With so many companies, both new and well established, working and investing heavily in the field of robotics, mostly in secret, are we likely to wake up one morning and find humanoid robots on sale in a high street store? Perhaps you would buy one to carry out tasks at home like ironing, cutting the grass, painting and decorating? Would you buy one so that you could leave it in charge of your children when you go out? Would you buy one as a companion?

This month, a team of shop-fitters appeared to be setting up an amazing new store on London’s Regent Street, but what were they selling? The store, for a company by the name of ‘Persona Synthetics’, appeared to be opening soon selling home robots:

“Experience the new generation Synthetic Human from Persona Synthetics. Not just an appliance but a deeply personal lifestyle choice: your Synth is the help you’ve always wanted. All models are fully documented and exhaustively tested before sale, with full service histories provided. At Persona, your peace of mind isn’t an optional extra.”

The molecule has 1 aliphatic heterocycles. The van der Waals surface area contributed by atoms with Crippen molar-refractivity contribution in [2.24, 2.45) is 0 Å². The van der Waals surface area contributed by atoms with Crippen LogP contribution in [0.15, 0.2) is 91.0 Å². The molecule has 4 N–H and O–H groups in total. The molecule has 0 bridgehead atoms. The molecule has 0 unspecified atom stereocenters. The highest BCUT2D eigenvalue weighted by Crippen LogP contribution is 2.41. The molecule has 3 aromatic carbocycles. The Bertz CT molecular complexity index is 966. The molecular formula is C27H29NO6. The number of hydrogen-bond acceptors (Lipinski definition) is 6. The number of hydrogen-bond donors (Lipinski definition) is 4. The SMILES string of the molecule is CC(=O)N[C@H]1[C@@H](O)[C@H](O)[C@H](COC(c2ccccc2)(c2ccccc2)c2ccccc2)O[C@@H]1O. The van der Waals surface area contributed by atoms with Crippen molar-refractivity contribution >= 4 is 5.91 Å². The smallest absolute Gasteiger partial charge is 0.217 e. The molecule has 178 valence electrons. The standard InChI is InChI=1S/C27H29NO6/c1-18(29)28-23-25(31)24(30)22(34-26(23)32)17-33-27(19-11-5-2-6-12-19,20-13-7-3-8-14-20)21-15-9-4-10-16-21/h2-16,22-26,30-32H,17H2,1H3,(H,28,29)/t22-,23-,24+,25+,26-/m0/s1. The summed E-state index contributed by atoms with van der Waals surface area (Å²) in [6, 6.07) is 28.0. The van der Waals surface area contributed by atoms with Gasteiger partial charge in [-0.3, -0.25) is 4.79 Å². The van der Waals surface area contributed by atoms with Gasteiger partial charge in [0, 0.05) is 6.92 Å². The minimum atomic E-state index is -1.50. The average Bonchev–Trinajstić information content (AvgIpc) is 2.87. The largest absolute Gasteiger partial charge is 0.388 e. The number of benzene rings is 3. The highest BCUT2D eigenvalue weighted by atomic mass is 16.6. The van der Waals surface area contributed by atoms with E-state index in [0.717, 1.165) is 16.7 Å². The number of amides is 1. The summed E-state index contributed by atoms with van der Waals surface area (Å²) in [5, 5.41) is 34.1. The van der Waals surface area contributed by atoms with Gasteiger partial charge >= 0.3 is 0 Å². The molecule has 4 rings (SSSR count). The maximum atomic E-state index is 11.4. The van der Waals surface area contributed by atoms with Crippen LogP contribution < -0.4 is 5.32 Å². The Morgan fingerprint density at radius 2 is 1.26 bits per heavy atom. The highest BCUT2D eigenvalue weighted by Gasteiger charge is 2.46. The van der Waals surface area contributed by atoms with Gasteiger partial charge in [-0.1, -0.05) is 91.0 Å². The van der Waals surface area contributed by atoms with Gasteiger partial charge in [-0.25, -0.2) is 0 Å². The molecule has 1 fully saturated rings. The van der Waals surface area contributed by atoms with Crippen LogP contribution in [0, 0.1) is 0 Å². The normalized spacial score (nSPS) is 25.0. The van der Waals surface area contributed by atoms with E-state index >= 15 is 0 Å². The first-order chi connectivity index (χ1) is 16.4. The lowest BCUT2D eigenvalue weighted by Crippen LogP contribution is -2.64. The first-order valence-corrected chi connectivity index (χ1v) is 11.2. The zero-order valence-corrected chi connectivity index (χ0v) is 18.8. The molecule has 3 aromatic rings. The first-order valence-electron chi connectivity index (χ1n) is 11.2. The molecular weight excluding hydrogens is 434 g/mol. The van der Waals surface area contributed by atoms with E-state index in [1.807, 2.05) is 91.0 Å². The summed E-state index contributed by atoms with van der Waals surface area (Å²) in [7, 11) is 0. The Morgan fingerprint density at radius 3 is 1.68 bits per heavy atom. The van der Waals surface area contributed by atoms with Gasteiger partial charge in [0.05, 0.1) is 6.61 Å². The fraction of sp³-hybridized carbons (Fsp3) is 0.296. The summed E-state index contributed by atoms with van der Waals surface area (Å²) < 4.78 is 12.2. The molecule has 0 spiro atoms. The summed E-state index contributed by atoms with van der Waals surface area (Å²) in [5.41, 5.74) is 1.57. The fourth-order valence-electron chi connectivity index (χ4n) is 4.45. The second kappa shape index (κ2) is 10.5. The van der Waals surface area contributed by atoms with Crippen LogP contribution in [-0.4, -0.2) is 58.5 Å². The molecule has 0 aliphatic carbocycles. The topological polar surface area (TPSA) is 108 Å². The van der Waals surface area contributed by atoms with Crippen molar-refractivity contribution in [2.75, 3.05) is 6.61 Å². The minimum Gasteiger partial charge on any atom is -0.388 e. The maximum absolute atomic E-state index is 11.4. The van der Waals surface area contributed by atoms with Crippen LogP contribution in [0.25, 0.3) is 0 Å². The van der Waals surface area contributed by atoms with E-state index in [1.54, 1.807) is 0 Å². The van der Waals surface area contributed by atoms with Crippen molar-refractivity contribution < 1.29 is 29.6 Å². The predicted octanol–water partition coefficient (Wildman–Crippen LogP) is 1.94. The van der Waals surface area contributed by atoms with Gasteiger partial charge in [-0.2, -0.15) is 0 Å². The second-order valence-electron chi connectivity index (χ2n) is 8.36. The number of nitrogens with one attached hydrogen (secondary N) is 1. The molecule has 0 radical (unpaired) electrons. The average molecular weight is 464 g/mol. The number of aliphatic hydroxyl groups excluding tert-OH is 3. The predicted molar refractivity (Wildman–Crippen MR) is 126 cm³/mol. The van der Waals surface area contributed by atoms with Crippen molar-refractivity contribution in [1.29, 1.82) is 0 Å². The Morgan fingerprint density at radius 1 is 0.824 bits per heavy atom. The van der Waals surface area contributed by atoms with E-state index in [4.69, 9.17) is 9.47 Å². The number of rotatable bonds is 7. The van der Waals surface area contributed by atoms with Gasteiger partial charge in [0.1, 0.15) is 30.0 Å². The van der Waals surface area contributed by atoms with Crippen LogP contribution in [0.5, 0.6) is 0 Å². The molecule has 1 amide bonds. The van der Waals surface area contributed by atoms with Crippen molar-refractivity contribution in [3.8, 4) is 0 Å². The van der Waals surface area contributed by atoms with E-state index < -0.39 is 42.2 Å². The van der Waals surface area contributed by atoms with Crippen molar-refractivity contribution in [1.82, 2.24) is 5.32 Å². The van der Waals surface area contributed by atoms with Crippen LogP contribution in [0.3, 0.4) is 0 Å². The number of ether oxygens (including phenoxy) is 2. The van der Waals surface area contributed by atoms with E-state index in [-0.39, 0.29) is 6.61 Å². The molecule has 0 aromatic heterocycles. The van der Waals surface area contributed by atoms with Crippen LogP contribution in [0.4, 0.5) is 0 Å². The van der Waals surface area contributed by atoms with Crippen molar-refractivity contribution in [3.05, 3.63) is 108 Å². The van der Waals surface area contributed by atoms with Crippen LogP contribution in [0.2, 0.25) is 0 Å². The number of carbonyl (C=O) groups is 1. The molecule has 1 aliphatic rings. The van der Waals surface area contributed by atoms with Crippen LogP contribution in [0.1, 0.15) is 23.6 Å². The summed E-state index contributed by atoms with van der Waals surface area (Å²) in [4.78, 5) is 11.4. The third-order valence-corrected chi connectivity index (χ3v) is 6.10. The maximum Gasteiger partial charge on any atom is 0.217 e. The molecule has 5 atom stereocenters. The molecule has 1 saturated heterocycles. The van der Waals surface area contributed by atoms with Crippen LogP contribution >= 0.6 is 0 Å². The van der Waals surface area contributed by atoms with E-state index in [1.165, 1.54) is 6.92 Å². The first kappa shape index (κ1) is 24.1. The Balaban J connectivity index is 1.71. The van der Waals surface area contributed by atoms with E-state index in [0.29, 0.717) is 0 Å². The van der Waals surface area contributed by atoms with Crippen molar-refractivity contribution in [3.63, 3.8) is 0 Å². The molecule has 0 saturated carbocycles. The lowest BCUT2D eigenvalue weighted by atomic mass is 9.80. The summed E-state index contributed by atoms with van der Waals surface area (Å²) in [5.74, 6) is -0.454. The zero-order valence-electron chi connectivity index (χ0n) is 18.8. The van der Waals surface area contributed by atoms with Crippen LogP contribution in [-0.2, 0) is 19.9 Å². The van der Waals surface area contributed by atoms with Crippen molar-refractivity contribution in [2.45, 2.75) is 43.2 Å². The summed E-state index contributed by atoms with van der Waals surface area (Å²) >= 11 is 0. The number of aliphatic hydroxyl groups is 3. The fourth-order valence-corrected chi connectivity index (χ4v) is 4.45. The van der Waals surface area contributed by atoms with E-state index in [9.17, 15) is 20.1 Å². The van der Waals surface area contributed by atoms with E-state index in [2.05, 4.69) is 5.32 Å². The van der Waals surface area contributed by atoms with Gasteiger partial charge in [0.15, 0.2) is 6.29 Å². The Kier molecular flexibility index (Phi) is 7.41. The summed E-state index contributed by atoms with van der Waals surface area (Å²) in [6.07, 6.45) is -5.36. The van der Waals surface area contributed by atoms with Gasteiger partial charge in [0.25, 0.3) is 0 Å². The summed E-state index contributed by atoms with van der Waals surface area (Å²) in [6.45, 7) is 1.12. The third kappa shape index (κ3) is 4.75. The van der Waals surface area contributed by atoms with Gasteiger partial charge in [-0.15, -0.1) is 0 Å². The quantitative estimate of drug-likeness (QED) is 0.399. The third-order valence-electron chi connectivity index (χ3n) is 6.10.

Many people believed that humanoid robots were going to be on sale very soon, not realising that it was part of a very clever advertising campaign for Channel 4 television’s new series Humans, which will begin in June.

It won’t be long, I’m certain, before this really happens, perhaps in the form of a new Apple Robot Store, but will people believe it, or think it is just another clever advertising campaign?

The programme ‘Humans’ actually looks quite creepy as you will see from the trailer below.

On 11th May, The Independent newspaper reported that:

… viewers watching Prometheus on TV over the weekend were deeply unsettled during the first ad break when a commercial aired announcing that robotic maids were now on sale to watch over your family.

Tucking your children into bed and helping fold sheets, the housekeeper was sinister enough to be terrifying, but subtle enough to be believable, especially given technology’s recent rapid acceleration.

Persona Synthetics robot - screen shot

There is a website for the fictional Persona Synthetics where you can read about the ‘4CX-CNS Neural Processor’ installed in each robot, the ‘all day battery’, and the ‘fully customisable personality’. However there is a warning that ‘Persona Synthetics take no responsibility for the actions of synths that have not had the latest firmware updates. Factory reset should only be carried out by Persona Synthetics Inc. staff.’